Students choose the industry, make its historical analysis and make a scenario of its development in the future. Then we prototype products for a specific niche in this industry.

To create prototypes of new products, we go through five stages of design thinking —  empathy, point of view, generation of ideas, prototyping and testing.

Five stages of design thinking

At the stage of empathy, we study the context of users and develop a sense of empathy for their "pains" or needs. We analyze how to conduct user research through observation, in-depth interviews and ethnography. We create empathy maps, personas, and a template language that describes typical processes and artifacts of a user's context.

After we have studied the needs of the user, we learn to focus on the most important problem for user and formulate his or her point of view. Since we cannot solve all the user's problems at once, at this stage it is important to focus on one thing.

When we focus on the most important issue, we generate many ideas for new solutions. At this stage, I ask students to go beyond their thinking as much as possible, remove all the frames, send their imagination into flight and generate as many ideas as possible. We are happy for any ideas — even if they are funny, absurd and crazy. You can kill an idea with one word. And we come to the process of generating ideas with the understanding that any idea can be finalized. There we learn to conduct brainstorming sessions. We generate ideas silently, in groups, in the process of discussion, and even imagining ourselves as good or bad heroes of films, fairy tales or cartoons. This helps us to go beyond our thinking and look at the problem with different points of view. I am very happy if during a brainstorm I hear the students' laughter. Because if you do not laugh while creating new ideas, then you are doing something wrong.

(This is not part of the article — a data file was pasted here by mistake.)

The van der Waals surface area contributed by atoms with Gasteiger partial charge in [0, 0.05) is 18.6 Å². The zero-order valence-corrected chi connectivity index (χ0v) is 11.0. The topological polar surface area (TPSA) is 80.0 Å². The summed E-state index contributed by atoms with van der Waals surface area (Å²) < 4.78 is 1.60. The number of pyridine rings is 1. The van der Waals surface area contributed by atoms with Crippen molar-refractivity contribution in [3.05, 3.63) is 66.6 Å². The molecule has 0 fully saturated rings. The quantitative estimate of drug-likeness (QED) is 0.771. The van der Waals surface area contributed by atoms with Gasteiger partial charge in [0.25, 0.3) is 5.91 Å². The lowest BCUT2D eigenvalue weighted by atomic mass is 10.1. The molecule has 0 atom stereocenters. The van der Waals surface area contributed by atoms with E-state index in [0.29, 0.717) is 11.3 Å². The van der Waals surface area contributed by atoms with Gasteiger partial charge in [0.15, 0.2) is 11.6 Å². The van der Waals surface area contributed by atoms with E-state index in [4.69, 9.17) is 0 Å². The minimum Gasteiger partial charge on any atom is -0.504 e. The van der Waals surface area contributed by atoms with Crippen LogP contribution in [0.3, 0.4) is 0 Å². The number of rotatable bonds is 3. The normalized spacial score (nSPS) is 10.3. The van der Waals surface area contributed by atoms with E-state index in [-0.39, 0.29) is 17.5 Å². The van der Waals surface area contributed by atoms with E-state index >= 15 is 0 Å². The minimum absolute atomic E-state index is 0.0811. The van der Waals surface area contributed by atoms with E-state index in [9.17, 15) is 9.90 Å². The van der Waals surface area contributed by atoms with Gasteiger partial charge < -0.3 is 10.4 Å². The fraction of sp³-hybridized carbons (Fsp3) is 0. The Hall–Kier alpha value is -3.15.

When we finish generating ideas, our audience looks very bright, hundreds of color stickers are pasted on the boards everywhere. Now our task is to choose the best from hundreds of ideas. We create clusters of ideas and choose the most breakthrough ones in each cluster.

Then we proceed to the equally creative stage of design thinking — prototyping. Our task at this stage is to create quick prototypes for visualizing ideas in order to visually show the future user how the new product will work. Students create paper prototypes, draw storyboards, sketches, build systems from Lego, and play custom scripts. All this is further tested with future users to collect feedback and improve product ideas.

At the end of our course, we learn how to make pitches for investors. We organize a game investment round, and each student invests game money in a project of their choice. So we determine the winner. It is worth saying that at the end of the course we have a lot of creative, innovative business ideas. I hope that someday I will see a real startup with an idea developed during the course.

Methodology Benefits

Design thinking is a unique methodology. It helps in a short time and with the least resources to create a prototype of the product and test it with users. When you use design thinking to create new products, you involve the future user in the design process, thereby you create a product with a great focus on the needs of your consumer and increase your chances for success.

I want to wish my students more faith in their uniqueness, not to be afraid to be themselves and always be open to new and unknown things.